You and I always have a choice.  Whether we were raised in church or in the bars; whether we had two parents, one parent, no parents, foster parents, adopted parents, grandparents… as adults, we still have the choice to either impose our pain onto others, or find a way to do better – no matter what it takes!

If we fail to parent our children from the foundation of the love and grace of Jesus, and the truths of God’s word, then we are guilty of perpetuating generational shame for three to four generations.  Our grandparents represent the first generation, our parents would be the second generation, we are the third, and our children are the fourth.  The passage in Deuteronomy clearly states that God will “lay the sins of the parents upon their children; the entire family is affected–even children in the third and fourth generations.”  And if you’re reading this book, there is a pretty good chance that you’re one of those four.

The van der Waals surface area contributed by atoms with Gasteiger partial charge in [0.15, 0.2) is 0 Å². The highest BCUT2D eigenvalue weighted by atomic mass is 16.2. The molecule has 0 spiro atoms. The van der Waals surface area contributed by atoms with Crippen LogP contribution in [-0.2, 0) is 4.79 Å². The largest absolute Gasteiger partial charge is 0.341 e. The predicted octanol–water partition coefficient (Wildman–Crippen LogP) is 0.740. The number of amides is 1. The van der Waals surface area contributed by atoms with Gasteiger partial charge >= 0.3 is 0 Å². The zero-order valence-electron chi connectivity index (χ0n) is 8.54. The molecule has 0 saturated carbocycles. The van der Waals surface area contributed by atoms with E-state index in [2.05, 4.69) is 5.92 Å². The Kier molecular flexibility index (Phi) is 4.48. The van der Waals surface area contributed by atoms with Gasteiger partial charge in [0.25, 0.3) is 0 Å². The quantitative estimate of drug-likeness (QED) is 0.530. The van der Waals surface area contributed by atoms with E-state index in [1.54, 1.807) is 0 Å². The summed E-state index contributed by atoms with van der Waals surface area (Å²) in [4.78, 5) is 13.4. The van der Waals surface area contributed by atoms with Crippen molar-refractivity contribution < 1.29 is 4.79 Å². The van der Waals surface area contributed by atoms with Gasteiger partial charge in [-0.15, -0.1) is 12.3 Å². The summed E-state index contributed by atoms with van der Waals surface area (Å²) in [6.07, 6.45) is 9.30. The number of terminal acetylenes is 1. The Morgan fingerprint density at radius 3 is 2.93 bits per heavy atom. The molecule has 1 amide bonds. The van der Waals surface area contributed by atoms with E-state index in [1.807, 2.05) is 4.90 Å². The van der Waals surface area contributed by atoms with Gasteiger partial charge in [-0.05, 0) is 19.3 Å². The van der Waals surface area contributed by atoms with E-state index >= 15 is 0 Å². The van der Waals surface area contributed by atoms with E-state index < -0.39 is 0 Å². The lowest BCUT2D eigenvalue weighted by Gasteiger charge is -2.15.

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God wants you to be free from the grip of toxic shame in your life.  If you’ve ready to take the first step (or maybe next step), please call us today for Christian counseling.  Our counselors are specifically equipped to work with men and women who are ready to get to the core of their shame.  Our team is highly experienced and equipped to walk with you on this journey from brokenness to wholeness. Contact us today at 502-717-5433, or by email at drdave@lifetrainingcounseling.org